County approves mountain bike course at Rockburn park

Recreation and parks board vote unanimous

May 19, 2011|By Larry Carson, The Baltimore Sun

A private group will be allowed to build a mountain bike training course in Rockburn Park in Elkridge, following a unanimous Wednesday vote by the county's Recreation and Parks Board to go ahead with the contested project.

The board had delayed a March vote on the matter after a contentious two-hour hearing in which people opposed to the project said it would bring more traffic, parking problems and loitering, as well as nighttime activity and drug use. Opponents also complained that the project had been rushed through without sufficient notice.

"I know there's opponents, but there's a whole lot more support," said board member Lowell Adams. Board Chairman Joel Goodman said he was "excited and hopeful that Howard County parks were going to provide a model for other communities."

John Byrd, director of Recreation and Parks, said no large trees would be cut down, and the narrow track course would be on relatively high ground to minimize wet spots. He said the county received 65 emails in favor of the course and 10 opposed to it.

"We're thrilled at the vote," said Jonathon J. Posner, who with his wife, Tracey, belong to the Mid-Atlantic Off-Road Enthusiasts, the regional bicycling group that wants to build the $30,000 course at its own expense. The next step, Posner said, is raising the money. "We've applied for a lot of grants," he said. Byrd said the county would not front the money. "We're not going to break ground until they have the funding," he said.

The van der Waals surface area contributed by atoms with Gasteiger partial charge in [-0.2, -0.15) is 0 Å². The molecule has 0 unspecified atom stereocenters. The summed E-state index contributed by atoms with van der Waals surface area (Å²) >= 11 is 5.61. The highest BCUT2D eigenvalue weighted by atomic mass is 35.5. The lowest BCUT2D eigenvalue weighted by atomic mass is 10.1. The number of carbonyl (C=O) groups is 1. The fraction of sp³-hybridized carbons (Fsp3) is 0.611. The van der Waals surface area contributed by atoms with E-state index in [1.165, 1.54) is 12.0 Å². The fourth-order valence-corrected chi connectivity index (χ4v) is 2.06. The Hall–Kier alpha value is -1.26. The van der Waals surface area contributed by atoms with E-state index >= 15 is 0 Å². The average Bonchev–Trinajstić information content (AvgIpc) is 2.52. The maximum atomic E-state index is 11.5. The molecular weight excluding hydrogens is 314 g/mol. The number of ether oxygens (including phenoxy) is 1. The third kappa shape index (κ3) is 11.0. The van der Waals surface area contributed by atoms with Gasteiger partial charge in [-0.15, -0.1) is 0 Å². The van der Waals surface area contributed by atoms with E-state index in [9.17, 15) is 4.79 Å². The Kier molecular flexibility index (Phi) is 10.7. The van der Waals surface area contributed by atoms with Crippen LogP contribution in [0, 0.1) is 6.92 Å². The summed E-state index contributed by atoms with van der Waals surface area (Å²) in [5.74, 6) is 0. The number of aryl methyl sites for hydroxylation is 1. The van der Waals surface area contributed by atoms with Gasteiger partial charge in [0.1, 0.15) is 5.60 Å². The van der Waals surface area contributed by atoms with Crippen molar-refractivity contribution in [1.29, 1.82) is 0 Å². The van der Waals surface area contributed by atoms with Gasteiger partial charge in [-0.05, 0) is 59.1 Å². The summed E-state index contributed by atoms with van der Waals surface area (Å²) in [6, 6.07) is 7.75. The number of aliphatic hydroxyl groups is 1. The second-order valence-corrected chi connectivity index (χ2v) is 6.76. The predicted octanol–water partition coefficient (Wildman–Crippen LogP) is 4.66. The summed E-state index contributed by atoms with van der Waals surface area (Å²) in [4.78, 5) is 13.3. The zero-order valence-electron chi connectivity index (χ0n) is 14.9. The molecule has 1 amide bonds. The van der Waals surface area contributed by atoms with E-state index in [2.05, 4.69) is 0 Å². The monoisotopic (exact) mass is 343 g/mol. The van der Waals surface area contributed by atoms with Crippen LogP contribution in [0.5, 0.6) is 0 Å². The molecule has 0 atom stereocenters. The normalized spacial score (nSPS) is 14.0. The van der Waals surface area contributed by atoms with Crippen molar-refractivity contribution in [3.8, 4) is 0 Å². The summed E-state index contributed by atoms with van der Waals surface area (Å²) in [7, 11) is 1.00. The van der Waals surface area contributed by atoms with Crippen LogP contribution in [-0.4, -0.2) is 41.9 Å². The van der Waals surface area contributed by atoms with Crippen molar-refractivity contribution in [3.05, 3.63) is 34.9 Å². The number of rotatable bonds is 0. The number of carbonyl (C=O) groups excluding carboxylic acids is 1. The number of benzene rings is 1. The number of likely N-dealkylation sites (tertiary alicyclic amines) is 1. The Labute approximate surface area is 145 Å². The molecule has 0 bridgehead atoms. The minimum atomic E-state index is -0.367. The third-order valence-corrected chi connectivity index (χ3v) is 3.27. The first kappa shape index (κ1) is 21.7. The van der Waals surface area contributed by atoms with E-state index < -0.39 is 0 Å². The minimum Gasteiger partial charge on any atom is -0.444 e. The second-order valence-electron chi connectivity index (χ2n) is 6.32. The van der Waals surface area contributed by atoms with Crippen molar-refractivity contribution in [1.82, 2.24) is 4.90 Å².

The board responded to criticism of the project by extending the time for public comment. Members toured and walked the proposed site, and discussed their findings before voting. None of the critics attended the voting session.

"Rockburn is a regional park, not a community park," said board member David Grabowski. "It's 415 acres, and only 12 percent is developed. It's the biggest park in the county. I think it's a good fit where it is," he said. The course would be in the center of the large park but near parking.

But Yvonne Rawleigh, a neighbor of the park and a critic of the bicycle course, later complained that her concerns had not been addressed. She said she rides her horses in the park and finds "they can't maintain what they already have." There are fallen trees that haven't been removed from trails, she said, and the parking lots are already overcrowded. Besides, she is worried about the county's ability to maintain the course if the private cycling group builds it and somehow backs out.

"We gave up" on the fight, she said, resigned that the board would approve it. "We knew it was a losing battle. They slid this under the rug."

But Posner said Rawleigh's fears are unfounded.

"This isn't going to add crowding to the parking lots," he said, because most club members ride their bikes to the park. Similarly, he said, bicycle enthusiasts aren't going to be trespassing in the park at night.

Melanie Nystrom, a volunteer who has worked to promote the idea of the course for two years, said she was so happy at hearing about the board's vote," I almost cried."

She said she too lives very close to the park and believes the fears are overblown. "I think the fear of the unknown is the problem."

larry.carson@baltsun.com

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